Talk: Celia Bertoia talks about her father, Harry Bertoia, and his legacy
Hear Celia Bertoia talk about her father, Harry Bertoia, and his legacy
Wednesday, November 2, at 5:00 p.m. at the Marshall M. Fredericks Sculpture Museum. Admission is free and open to the public.
I invite you to hear Celia Bertoia describe Harry Bertoia’s work and life in layman’s terms. Experience the sounds, view the monoprints, and feel the power of the man as Celia guides you to experience the world through a great man’s eyes.
Her lecture will include historical facts about Harry Bertoia’s childhood and early artistic talent while growing up in Italy; his move to Detroit and admittance to Cranbrook in Bloomfield Hills; making monoprints; his relationship with furniture designers Charles and Ray Eames, and architect like Eero Saarinen; and his energy and passion.
Harry Bertoia died in 1978 but left an enormous legacy of sculptures and drawings. He expressed his love as a jeweler, printmaker, furniture designer, sculptor, and philosopher. Bertoia designed modern chairs, crafted over 50 public sculptures, etched hundreds of monoprints, and welded thousands of art pieces. Bertoia pushed the wave of modern art into an expansive period of exploration of not only visual, but practical and auditory and tactile art.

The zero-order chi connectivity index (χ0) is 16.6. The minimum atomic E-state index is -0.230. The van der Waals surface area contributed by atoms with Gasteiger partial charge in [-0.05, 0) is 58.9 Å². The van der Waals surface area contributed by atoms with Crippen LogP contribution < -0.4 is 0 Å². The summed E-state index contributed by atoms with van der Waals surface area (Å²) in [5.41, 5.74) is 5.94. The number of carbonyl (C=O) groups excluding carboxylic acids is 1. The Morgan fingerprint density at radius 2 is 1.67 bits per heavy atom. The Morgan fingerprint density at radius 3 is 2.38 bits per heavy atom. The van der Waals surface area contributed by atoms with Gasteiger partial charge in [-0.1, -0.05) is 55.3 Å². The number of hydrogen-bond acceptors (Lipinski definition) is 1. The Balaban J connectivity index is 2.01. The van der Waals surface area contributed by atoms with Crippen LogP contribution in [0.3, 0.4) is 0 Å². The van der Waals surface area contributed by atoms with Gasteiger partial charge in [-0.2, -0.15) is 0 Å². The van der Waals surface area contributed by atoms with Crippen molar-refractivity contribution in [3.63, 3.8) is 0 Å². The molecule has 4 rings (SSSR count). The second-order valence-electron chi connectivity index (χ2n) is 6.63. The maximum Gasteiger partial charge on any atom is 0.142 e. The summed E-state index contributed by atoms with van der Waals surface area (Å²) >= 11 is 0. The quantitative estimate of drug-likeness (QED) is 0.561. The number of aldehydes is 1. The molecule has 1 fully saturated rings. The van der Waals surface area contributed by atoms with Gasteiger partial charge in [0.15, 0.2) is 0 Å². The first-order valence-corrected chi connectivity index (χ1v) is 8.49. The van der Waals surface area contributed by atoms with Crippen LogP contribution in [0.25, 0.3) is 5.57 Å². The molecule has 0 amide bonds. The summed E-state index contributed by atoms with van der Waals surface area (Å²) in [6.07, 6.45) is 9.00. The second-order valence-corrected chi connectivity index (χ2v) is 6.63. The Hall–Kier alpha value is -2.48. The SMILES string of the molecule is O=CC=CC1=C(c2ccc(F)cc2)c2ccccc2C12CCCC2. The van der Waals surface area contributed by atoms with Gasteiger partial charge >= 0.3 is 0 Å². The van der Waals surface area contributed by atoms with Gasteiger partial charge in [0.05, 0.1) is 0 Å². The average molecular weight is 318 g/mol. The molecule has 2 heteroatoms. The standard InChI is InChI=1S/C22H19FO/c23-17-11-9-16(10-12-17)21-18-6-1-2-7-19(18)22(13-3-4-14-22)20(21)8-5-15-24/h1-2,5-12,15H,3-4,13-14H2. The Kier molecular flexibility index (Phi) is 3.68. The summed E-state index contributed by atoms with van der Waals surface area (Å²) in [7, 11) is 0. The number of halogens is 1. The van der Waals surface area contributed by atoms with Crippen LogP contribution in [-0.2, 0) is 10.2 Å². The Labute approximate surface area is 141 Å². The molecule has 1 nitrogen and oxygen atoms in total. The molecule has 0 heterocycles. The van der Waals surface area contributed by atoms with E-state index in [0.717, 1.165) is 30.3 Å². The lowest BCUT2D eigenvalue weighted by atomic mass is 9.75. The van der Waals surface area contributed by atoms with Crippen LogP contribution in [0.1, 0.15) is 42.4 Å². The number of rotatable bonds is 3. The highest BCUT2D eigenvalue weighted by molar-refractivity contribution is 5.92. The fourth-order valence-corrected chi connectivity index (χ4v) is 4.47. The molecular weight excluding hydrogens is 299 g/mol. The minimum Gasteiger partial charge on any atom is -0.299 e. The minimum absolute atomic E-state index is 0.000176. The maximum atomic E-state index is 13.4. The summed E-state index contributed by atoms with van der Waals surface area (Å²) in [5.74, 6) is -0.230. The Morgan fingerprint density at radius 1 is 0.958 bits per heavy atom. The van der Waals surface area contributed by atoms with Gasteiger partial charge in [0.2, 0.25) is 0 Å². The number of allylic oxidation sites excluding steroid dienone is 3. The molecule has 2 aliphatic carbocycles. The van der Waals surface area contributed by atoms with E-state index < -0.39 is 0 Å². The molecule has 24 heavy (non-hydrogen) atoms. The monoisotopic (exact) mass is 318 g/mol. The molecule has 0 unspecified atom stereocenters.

From delicate jewelry to massive fountains, from an asymmetrical chaise lounge to petite children’s chairs, from detailed graphics to thunderous gongs; this artist took what he infused from Nature’s beauty and transformed it into uplifting experiential pieces.
Celia Bertoia grew up in Pennsylvania, lived in Boulder, CO and Reserve, NM for many years, and settled in Bozeman, MT with her husband in 1996. She has been a competitive runner for 15 years. and placed in the top ten of numerous Ultra Runs (runs longer than a marathon). She has published articles in national magazines and is currently working on a biography of Harry Bertoia. Today she promotes Harry Bertoia’s artwork via the internet and lectures.
Marilyn L. Wheaton
Marshall M. Fredericks Sculpture Museum